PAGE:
Helping patients with chronic conditions after a hospital discharge is a mounting problem, which is why one North Carolina-based health system turned to home care and telehealth services to reduce readmissions and lower costs.
A recent study with FirstHealth of the Carolinas targeted patients who were ineligible for Medicare-certified home health services. The grant-funded initiative saved FirstHealth $1.9 million over the study period and reduced hospital readmissions 53% by utilizing telehealth and patient engagement software to care for 220 high-risk patients.
FirstHealth of the Carolinas is a nonprofit comprehensive health system comprised of five hospitals, primary and care clinics, dental centers, home health, hospice & palliative care, health and fitness centers, and a robust philanthropic foundation. To solve the problem of rising costs among chronic care patients, the health system developed its own Complex Care Management Model (CCM), beginning with a pilot with the health system’s own Medicare Advantage plan.
When the initiative first began, a small pool of high-risk patients under the Medicare Advantage plan were included in the pilot, which involves telehealth software by Health Recovery Solutions (HRS) to track patients, a home health visit within 48 hours of a hospital discharge, a clinical assessment and medication reconciliation. In 2015, FirstHealth added chronic care patients that weren’t Medicare certified with a grant from the Duke Endowment and administered by the North Carolina Quality Center.
As part of the initiative, one of FirstHealth’s nurses conducts assessment visits, and patients are outfitted with HRS’ telehealth software—including a tablet with the HRS platform—which allows patients to take their own vital signs and engage with education videos to better manage their conditions. The real-time data is sent to FirstHealth through the platform to identify interventions and to connect with patients to answer questions.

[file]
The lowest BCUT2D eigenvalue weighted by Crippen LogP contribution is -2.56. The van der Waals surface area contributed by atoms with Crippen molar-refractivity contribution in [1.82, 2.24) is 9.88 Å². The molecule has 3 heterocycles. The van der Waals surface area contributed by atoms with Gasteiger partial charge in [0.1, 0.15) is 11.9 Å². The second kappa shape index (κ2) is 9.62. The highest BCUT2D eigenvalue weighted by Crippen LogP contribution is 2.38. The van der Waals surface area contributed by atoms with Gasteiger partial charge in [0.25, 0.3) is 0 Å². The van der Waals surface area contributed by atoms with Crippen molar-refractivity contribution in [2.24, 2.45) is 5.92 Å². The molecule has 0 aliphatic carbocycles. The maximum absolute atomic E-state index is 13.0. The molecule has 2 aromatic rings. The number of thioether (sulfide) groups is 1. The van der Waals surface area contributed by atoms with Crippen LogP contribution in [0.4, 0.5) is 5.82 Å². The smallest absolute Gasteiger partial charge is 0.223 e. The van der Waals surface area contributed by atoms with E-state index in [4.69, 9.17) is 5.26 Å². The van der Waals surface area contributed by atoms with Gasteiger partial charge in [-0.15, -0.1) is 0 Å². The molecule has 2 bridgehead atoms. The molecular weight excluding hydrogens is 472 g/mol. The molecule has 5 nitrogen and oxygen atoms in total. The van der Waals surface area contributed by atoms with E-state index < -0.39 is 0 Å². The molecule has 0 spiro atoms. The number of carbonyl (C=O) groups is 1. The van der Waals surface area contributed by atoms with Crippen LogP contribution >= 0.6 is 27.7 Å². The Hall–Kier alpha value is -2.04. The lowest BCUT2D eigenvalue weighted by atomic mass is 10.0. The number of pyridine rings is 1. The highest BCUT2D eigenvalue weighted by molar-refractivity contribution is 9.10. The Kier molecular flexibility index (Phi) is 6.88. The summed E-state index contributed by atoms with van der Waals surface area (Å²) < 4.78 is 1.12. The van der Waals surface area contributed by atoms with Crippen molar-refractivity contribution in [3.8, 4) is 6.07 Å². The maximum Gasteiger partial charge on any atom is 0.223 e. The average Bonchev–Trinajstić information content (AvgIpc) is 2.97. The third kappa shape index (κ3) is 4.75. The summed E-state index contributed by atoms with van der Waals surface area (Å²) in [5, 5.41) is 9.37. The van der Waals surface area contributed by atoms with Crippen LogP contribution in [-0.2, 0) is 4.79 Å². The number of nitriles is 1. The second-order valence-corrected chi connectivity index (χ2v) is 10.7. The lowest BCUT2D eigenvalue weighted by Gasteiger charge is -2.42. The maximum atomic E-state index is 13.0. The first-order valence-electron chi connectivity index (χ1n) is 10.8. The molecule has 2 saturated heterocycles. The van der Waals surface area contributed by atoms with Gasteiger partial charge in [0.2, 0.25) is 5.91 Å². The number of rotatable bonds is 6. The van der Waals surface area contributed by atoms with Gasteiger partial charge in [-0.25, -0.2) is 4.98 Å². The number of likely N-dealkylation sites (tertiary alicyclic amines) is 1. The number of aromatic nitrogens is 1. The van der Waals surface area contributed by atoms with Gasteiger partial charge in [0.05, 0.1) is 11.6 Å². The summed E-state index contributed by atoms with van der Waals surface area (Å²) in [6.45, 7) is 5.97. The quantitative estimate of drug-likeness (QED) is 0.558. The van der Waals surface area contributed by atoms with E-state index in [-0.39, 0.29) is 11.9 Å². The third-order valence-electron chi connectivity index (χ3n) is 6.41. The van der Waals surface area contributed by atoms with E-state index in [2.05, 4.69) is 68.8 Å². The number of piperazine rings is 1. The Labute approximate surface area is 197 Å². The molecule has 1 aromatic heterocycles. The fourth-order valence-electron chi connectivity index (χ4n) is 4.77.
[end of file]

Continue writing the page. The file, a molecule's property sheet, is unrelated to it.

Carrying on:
Getting seniors to use the technology hasn’t been a problem for FirstHealth.
“It makes the connection with the patient a lot more effective,” Patty Upham, director of care transitions at FirstHealth, told HHCN. “A lot of people think that because many of our patients are older, they are not as tech-savvy as the young generation, but we haven’t had any problem with that.”
Keeping track of patients on the program did come with a cost—about $700 per patient for a 60-day episode—that is not reimbursed by Medicare, according to Upham. However, compared to a hospital admission that can run between $8,000 and $9,000, the savings added up. And the results from September 2015 to May 2016 were compelling.
“We looked at—for all the patients we managed—the data six months prior to the Complex Care intervention and six months after,” Upham said. “In terms of cost to the payer, it was almost $2 million [in savings] to the payer.”
For home health agencies that are affiliated or based within health systems, the monitoring technology is an easy sell.
“When you reduce readmissions, that’s the biggest cost savings, and the hospital is patting them on the back,” Jarrett Bauer, CEO of HRS, told Home Health Care News.
Beyond telehealth monitoring, engaging patients to take part in their own care is contributing to better outcomes, Upham said.
“We are always looking at technology to more efficiently engage with patients,” Upham said. “We strongly believe in the video education. They engage the patients, it talks more about their illness and it’s a really effective way to teach patients.”
Written by Amy Baxter